Reeve recently talked with Out Magazine about his role as Riff Raff in Fox’s adaptation of Rocky Horror.
Reeve Carney is a modern-day Renaissance man. Starting on Broadway as Peter Parker in Spiderman: Turn of the Dark, Carney has since gone on to star on Showtime’s Penny Dreadful as Dorian Gray, all the while enjoying moderate success with his indie band, Carney. Now, Carney is starring in FOX’s Rocky Horror Picture Show remake as the evil butler, Riff Raff, alongside Laverne Cox’s highly anticipated Dr. Frank-N-Furter. He’s also kicking off his solo career with an album, “Youth is Wasted,” set to be released in the coming weeks.
Reeve told Out about his role in Rocky Horror, also starring former Nickelodeon and Disney actors Victoria Justice and Ryan McCartan, Christina Milian, and returning cast member Tim Curry.
On playing the villain:
“One thing that’s exciting for me was the chance to play a character [Riff Raff] that was I felt as far away from Dorian as you could get…I liked the idea that they were quite different. Truly for me it’s just a matter of having the opportunity to play as varied—as widely varied roles as possible. There’s a clown aspect to the character of Riff Raff that I haven’t yet had the opportunity to explore, so for me it was a total blast to be able to investigate that side of myself and try to bring those things out in a character.”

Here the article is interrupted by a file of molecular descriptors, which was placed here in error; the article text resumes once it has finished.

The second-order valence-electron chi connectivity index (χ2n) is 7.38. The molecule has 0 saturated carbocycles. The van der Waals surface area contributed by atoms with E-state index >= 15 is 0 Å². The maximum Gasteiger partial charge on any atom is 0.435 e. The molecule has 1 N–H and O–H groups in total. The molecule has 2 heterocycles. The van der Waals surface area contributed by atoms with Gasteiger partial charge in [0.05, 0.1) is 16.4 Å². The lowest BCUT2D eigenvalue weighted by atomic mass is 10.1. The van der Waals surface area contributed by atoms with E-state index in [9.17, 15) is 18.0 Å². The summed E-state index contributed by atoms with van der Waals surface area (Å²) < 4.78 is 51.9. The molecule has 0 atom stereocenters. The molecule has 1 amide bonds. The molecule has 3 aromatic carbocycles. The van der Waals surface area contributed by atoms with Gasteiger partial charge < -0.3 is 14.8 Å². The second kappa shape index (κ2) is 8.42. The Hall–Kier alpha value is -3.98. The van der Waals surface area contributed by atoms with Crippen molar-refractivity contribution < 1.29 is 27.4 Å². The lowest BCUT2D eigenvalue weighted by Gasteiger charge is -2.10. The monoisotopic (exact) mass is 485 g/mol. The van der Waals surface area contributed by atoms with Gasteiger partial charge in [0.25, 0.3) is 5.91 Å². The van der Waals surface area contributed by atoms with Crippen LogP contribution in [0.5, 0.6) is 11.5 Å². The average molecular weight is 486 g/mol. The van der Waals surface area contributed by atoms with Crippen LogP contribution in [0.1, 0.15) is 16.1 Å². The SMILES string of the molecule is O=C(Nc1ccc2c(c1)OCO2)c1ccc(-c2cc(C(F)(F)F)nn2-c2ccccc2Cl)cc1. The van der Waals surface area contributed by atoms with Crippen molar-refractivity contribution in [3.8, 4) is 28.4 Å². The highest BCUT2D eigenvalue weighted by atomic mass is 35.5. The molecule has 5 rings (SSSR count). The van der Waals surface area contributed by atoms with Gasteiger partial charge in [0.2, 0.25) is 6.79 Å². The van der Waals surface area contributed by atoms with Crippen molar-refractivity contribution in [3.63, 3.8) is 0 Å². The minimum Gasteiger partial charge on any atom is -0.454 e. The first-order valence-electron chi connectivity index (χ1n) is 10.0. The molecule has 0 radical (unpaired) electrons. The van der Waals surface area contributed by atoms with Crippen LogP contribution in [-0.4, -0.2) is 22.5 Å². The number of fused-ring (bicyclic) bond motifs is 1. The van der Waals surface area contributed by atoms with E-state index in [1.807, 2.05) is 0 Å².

On the Rocky Horror fanbase:
“There’s so much love within the cast and the creative team for the original and I hope that that’s apparent on screen. So I would say for the fans of the original, I hope that that love comes across, because in no way are we trying to replace the original. We’re trying to bring more people into the Rocky Horror family.”
On appealing to a younger demographic:
“I think this is a good opportunity to bring a greater awareness to the beautiful story that is the Rocky Horror Picture Show, even though it’s guised in this sort-of ‘camp grotesque two hours of sort-of like an acid trip slash fun extravaganza.’ I think that our version is something that will appeal to a younger demographic… thankfully, we live in a time in which people are largely more able to more freely be who they want to be and who they were born to be, and so I’m really grateful to be living in a time of such freedom, but I think that it doesn’t make the ‘don’t dream it, [be it]’ message any less potent.”
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